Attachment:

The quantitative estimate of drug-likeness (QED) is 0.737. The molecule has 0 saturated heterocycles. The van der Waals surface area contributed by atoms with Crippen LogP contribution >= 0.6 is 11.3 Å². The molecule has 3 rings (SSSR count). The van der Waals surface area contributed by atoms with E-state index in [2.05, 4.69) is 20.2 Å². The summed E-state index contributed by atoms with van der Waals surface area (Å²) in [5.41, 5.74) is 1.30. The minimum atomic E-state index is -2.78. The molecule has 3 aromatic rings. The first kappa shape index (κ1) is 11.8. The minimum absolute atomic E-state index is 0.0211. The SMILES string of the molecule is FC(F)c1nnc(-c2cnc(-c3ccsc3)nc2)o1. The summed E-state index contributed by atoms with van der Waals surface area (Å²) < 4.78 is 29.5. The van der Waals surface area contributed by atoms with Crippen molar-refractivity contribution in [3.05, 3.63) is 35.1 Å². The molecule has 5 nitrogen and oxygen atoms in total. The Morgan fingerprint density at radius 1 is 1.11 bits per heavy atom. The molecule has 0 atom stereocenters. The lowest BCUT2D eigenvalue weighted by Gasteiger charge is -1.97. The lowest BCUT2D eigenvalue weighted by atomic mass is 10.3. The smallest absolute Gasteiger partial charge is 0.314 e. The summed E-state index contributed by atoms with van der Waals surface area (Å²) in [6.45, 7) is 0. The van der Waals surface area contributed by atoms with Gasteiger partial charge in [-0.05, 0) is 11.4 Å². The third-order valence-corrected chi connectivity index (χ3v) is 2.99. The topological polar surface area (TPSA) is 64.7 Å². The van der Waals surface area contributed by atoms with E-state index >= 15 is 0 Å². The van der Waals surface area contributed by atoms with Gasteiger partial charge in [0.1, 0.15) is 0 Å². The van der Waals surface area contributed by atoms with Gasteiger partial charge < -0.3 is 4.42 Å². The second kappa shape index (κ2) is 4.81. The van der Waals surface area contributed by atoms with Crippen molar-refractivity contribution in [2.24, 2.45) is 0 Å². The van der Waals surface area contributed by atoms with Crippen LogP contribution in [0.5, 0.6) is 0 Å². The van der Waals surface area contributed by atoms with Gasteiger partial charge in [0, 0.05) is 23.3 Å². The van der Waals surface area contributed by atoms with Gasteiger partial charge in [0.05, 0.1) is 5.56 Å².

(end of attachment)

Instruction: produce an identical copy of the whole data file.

The quantitative estimate of drug-likeness (QED) is 0.737. The molecule has 0 saturated heterocycles. The van der Waals surface area contributed by atoms with Crippen LogP contribution >= 0.6 is 11.3 Å². The molecule has 3 rings (SSSR count). The van der Waals surface area contributed by atoms with E-state index in [2.05, 4.69) is 20.2 Å². The summed E-state index contributed by atoms with van der Waals surface area (Å²) in [5.41, 5.74) is 1.30. The minimum atomic E-state index is -2.78. The molecule has 3 aromatic rings. The first kappa shape index (κ1) is 11.8. The minimum absolute atomic E-state index is 0.0211. The SMILES string of the molecule is FC(F)c1nnc(-c2cnc(-c3ccsc3)nc2)o1. The summed E-state index contributed by atoms with van der Waals surface area (Å²) < 4.78 is 29.5. The van der Waals surface area contributed by atoms with Crippen molar-refractivity contribution in [3.05, 3.63) is 35.1 Å². The molecule has 5 nitrogen and oxygen atoms in total. The Morgan fingerprint density at radius 1 is 1.11 bits per heavy atom. The molecule has 0 atom stereocenters. The lowest BCUT2D eigenvalue weighted by Gasteiger charge is -1.97. The lowest BCUT2D eigenvalue weighted by atomic mass is 10.3. The smallest absolute Gasteiger partial charge is 0.314 e. The summed E-state index contributed by atoms with van der Waals surface area (Å²) in [6.45, 7) is 0. The van der Waals surface area contributed by atoms with Gasteiger partial charge in [-0.05, 0) is 11.4 Å². The third-order valence-corrected chi connectivity index (χ3v) is 2.99. The topological polar surface area (TPSA) is 64.7 Å². The van der Waals surface area contributed by atoms with E-state index >= 15 is 0 Å². The van der Waals surface area contributed by atoms with Gasteiger partial charge in [0.1, 0.15) is 0 Å². The van der Waals surface area contributed by atoms with Gasteiger partial charge < -0.3 is 4.42 Å². The second kappa shape index (κ2) is 4.81. The van der Waals surface area contributed by atoms with Crippen molar-refractivity contribution in [2.24, 2.45) is 0 Å². The van der Waals surface area contributed by atoms with Crippen LogP contribution in [0.5, 0.6) is 0 Å². The van der Waals surface area contributed by atoms with Gasteiger partial charge in [0, 0.05) is 23.3 Å². The van der Waals surface area contributed by atoms with Gasteiger partial charge in [0.05, 0.1) is 5.56 Å².